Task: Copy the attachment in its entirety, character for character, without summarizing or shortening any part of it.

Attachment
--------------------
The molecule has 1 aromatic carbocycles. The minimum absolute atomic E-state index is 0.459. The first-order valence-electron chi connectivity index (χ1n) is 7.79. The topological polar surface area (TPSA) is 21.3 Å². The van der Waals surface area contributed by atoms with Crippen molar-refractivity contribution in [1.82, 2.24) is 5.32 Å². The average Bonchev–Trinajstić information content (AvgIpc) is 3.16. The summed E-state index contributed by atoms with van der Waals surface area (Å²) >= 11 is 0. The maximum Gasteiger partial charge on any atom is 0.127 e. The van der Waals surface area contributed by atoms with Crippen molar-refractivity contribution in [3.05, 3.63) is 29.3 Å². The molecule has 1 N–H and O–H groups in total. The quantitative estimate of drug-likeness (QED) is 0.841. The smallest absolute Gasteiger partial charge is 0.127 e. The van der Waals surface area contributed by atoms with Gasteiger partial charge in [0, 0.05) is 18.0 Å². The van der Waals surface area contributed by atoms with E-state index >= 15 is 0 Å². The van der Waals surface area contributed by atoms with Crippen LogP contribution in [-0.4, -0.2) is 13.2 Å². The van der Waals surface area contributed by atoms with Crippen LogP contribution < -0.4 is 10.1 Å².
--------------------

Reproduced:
The molecule has 1 aromatic carbocycles. The minimum absolute atomic E-state index is 0.459. The first-order valence-electron chi connectivity index (χ1n) is 7.79. The topological polar surface area (TPSA) is 21.3 Å². The van der Waals surface area contributed by atoms with Crippen molar-refractivity contribution in [1.82, 2.24) is 5.32 Å². The average Bonchev–Trinajstić information content (AvgIpc) is 3.16. The summed E-state index contributed by atoms with van der Waals surface area (Å²) >= 11 is 0. The maximum Gasteiger partial charge on any atom is 0.127 e. The van der Waals surface area contributed by atoms with Crippen molar-refractivity contribution in [3.05, 3.63) is 29.3 Å². The molecule has 1 N–H and O–H groups in total. The quantitative estimate of drug-likeness (QED) is 0.841. The smallest absolute Gasteiger partial charge is 0.127 e. The van der Waals surface area contributed by atoms with Gasteiger partial charge in [0, 0.05) is 18.0 Å². The van der Waals surface area contributed by atoms with E-state index >= 15 is 0 Å². The van der Waals surface area contributed by atoms with Crippen LogP contribution in [-0.4, -0.2) is 13.2 Å². The van der Waals surface area contributed by atoms with Crippen LogP contribution < -0.4 is 10.1 Å².